Berwick Brewing’s Zwickle Pilsner Mixes Different Types Of Beers
Generally, I don’t care about Pilsners. These pale ales seem to be made solely for easy drinking.
In truth, I’d likely never turn one down, but I generally want a brew with more or less character. I want something that I hardly know I’m drinking, or I want something that kicks down doors as it marches down my throat. Pilsners don’t seem to want to commit either way.
Like many beers with a malt focus, Pilsners began in Pilsen, in what today is the Czech Republic. A Bavarian brewer up on all the new techniques at the time used some pale malts and English technology to bring about the Pilsner. It was pretty clear, which made it perfect for the rise in the glass drinking vessel during that time period.
Next, let’s talk about the Zwicklebier, which are German, unfiltered beers, meaning they are generally a bit cloudy. They are traditionally brewed exposed to the elements. Because they are unfiltered, they contain a good amount of yeast and sediment, which adds vitamins and flavor. The downside is that it also makes the beer more perishable.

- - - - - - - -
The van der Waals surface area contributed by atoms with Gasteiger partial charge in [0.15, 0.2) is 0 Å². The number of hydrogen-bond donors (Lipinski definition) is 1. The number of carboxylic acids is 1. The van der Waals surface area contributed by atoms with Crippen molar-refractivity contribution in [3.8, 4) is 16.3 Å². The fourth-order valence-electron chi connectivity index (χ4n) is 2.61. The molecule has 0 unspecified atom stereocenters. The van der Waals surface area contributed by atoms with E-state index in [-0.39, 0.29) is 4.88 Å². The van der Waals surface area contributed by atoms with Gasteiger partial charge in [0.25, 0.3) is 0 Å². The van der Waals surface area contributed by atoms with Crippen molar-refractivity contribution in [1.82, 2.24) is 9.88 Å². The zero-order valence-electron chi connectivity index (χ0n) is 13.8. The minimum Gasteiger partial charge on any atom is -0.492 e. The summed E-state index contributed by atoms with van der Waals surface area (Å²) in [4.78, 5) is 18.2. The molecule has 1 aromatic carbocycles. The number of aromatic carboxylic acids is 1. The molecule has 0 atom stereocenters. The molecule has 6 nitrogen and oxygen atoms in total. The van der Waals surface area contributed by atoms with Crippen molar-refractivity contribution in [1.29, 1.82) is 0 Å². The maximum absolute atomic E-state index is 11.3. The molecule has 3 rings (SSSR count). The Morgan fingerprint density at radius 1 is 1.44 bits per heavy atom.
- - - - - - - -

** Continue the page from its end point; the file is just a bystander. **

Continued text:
Why are we talking about Zwicklebiers? Because it looks like Berwick Brewing Co. has found a way to combine them with Pilsners in its Zwickle Pilsner. The bottle doesn’t give me a lot of information on what the two have to do with each other, leaving me to wonder. Thankfully, the beer spoke for itself.
The brew had a beautiful clear yellow color with lots of bubbles and none of the cloudiness I expected. A good, thick finger of foam that never went away topped it off. The head retention on this brew was absolutely amazing. While the liquid didn’t look cloudy, the copious lacing clinging to the glass certainly painted a different picture.
The scent yielded a good amount of malt, which I’m sure doesn’t surprise anyone, plus some lemony yeast. Not much else was apparent, with the smell being pretty simple. No complaints there.
Up front, there was the pale malt I’d expect from a Pilsner. The first moments of that initial sip were not very impressive. After the swallow, however, all kinds of things happened. The decent bitter hops presence didn’t overwhelm, and a different sort of grainy malt taste, somehow distinct from the earlier subtle sweetness, followed. It settled on the tongue a bit like rye, but not quite. Swimming around in the background was just a little bit of lemon sour.
This beer did a lot. The taste was by far the most complex of any Pilsner I’ve had. It’s graininess came across as aggressive as an IPA, which I appreciate. I totally suggest getting yourself to the brewery and grabbing a pint of this. It does some great things.